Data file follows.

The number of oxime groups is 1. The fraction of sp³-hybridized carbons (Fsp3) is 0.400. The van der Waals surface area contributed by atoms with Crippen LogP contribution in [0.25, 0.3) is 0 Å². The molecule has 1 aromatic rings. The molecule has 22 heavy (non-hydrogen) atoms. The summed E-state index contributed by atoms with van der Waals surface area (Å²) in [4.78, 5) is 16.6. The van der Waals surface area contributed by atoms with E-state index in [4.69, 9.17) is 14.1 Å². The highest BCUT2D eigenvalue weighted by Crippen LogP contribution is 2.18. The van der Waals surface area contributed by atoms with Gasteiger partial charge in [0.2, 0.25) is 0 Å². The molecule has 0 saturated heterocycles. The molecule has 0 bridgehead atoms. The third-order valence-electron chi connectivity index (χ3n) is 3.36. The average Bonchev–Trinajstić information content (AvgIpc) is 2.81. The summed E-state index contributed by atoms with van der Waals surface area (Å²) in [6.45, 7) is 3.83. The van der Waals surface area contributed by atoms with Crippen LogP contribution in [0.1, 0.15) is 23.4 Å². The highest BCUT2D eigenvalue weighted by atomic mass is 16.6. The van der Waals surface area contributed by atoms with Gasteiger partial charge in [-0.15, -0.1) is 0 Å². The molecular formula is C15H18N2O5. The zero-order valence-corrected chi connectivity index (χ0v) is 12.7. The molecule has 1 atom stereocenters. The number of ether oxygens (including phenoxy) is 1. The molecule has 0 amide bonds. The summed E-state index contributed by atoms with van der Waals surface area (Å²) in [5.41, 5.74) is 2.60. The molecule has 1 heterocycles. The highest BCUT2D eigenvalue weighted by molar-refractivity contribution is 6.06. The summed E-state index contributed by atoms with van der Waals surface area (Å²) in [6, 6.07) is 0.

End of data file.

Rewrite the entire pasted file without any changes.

The number of oxime groups is 1. The fraction of sp³-hybridized carbons (Fsp3) is 0.400. The van der Waals surface area contributed by atoms with Crippen LogP contribution in [0.25, 0.3) is 0 Å². The molecule has 1 aromatic rings. The molecule has 22 heavy (non-hydrogen) atoms. The summed E-state index contributed by atoms with van der Waals surface area (Å²) in [4.78, 5) is 16.6. The van der Waals surface area contributed by atoms with E-state index in [4.69, 9.17) is 14.1 Å². The highest BCUT2D eigenvalue weighted by Crippen LogP contribution is 2.18. The van der Waals surface area contributed by atoms with Gasteiger partial charge in [0.2, 0.25) is 0 Å². The molecule has 0 saturated heterocycles. The molecule has 0 bridgehead atoms. The third-order valence-electron chi connectivity index (χ3n) is 3.36. The average Bonchev–Trinajstić information content (AvgIpc) is 2.81. The summed E-state index contributed by atoms with van der Waals surface area (Å²) in [6.45, 7) is 3.83. The van der Waals surface area contributed by atoms with Crippen LogP contribution in [0.1, 0.15) is 23.4 Å². The highest BCUT2D eigenvalue weighted by atomic mass is 16.6. The van der Waals surface area contributed by atoms with Gasteiger partial charge in [-0.15, -0.1) is 0 Å². The molecular formula is C15H18N2O5. The zero-order valence-corrected chi connectivity index (χ0v) is 12.7. The molecule has 1 atom stereocenters. The number of ether oxygens (including phenoxy) is 1. The molecule has 0 amide bonds. The summed E-state index contributed by atoms with van der Waals surface area (Å²) in [5.41, 5.74) is 2.60. The molecule has 1 heterocycles. The highest BCUT2D eigenvalue weighted by molar-refractivity contribution is 6.06. The summed E-state index contributed by atoms with van der Waals surface area (Å²) in [6, 6.07) is 0.